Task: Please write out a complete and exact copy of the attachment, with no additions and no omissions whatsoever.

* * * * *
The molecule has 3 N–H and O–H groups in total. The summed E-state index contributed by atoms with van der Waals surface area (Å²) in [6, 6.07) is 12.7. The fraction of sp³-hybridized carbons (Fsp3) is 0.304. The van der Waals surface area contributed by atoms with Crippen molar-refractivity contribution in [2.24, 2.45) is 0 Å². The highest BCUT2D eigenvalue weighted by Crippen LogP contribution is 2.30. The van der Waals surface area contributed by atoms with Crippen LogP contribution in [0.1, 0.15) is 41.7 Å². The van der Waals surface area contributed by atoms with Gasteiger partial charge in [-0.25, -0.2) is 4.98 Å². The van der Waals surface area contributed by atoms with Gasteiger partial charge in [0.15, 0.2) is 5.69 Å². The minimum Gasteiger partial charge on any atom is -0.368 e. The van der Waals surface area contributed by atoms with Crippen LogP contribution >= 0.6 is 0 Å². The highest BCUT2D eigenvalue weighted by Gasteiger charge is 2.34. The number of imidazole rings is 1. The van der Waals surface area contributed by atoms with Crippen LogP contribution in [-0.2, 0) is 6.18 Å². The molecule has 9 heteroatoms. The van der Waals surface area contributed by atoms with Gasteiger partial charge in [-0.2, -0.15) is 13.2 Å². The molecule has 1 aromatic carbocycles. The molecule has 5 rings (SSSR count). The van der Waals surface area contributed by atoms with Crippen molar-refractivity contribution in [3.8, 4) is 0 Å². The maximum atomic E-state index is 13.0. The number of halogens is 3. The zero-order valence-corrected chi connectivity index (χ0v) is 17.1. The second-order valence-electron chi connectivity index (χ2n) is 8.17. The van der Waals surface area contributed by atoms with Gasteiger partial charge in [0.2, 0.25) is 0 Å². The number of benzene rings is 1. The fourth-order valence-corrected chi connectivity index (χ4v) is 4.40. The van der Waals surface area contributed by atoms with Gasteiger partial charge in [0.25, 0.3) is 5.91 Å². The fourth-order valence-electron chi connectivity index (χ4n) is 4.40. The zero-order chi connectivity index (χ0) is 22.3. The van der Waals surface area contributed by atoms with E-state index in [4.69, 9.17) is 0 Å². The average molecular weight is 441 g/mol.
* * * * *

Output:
The molecule has 3 N–H and O–H groups in total. The summed E-state index contributed by atoms with van der Waals surface area (Å²) in [6, 6.07) is 12.7. The fraction of sp³-hybridized carbons (Fsp3) is 0.304. The van der Waals surface area contributed by atoms with Crippen molar-refractivity contribution in [2.24, 2.45) is 0 Å². The highest BCUT2D eigenvalue weighted by Crippen LogP contribution is 2.30. The van der Waals surface area contributed by atoms with Crippen LogP contribution in [0.1, 0.15) is 41.7 Å². The van der Waals surface area contributed by atoms with Gasteiger partial charge in [-0.25, -0.2) is 4.98 Å². The van der Waals surface area contributed by atoms with Gasteiger partial charge in [0.15, 0.2) is 5.69 Å². The minimum Gasteiger partial charge on any atom is -0.368 e. The van der Waals surface area contributed by atoms with Crippen LogP contribution >= 0.6 is 0 Å². The highest BCUT2D eigenvalue weighted by Gasteiger charge is 2.34. The number of imidazole rings is 1. The van der Waals surface area contributed by atoms with Crippen LogP contribution in [-0.2, 0) is 6.18 Å². The molecule has 9 heteroatoms. The van der Waals surface area contributed by atoms with Gasteiger partial charge in [-0.2, -0.15) is 13.2 Å². The molecule has 1 aromatic carbocycles. The molecule has 5 rings (SSSR count). The van der Waals surface area contributed by atoms with Crippen molar-refractivity contribution in [3.8, 4) is 0 Å². The maximum atomic E-state index is 13.0. The number of halogens is 3. The zero-order valence-corrected chi connectivity index (χ0v) is 17.1. The second-order valence-electron chi connectivity index (χ2n) is 8.17. The van der Waals surface area contributed by atoms with Gasteiger partial charge in [0.2, 0.25) is 0 Å². The number of benzene rings is 1. The fourth-order valence-corrected chi connectivity index (χ4v) is 4.40. The van der Waals surface area contributed by atoms with Gasteiger partial charge in [0.25, 0.3) is 5.91 Å². The fourth-order valence-electron chi connectivity index (χ4n) is 4.40. The zero-order chi connectivity index (χ0) is 22.3. The van der Waals surface area contributed by atoms with E-state index in [4.69, 9.17) is 0 Å². The average molecular weight is 441 g/mol.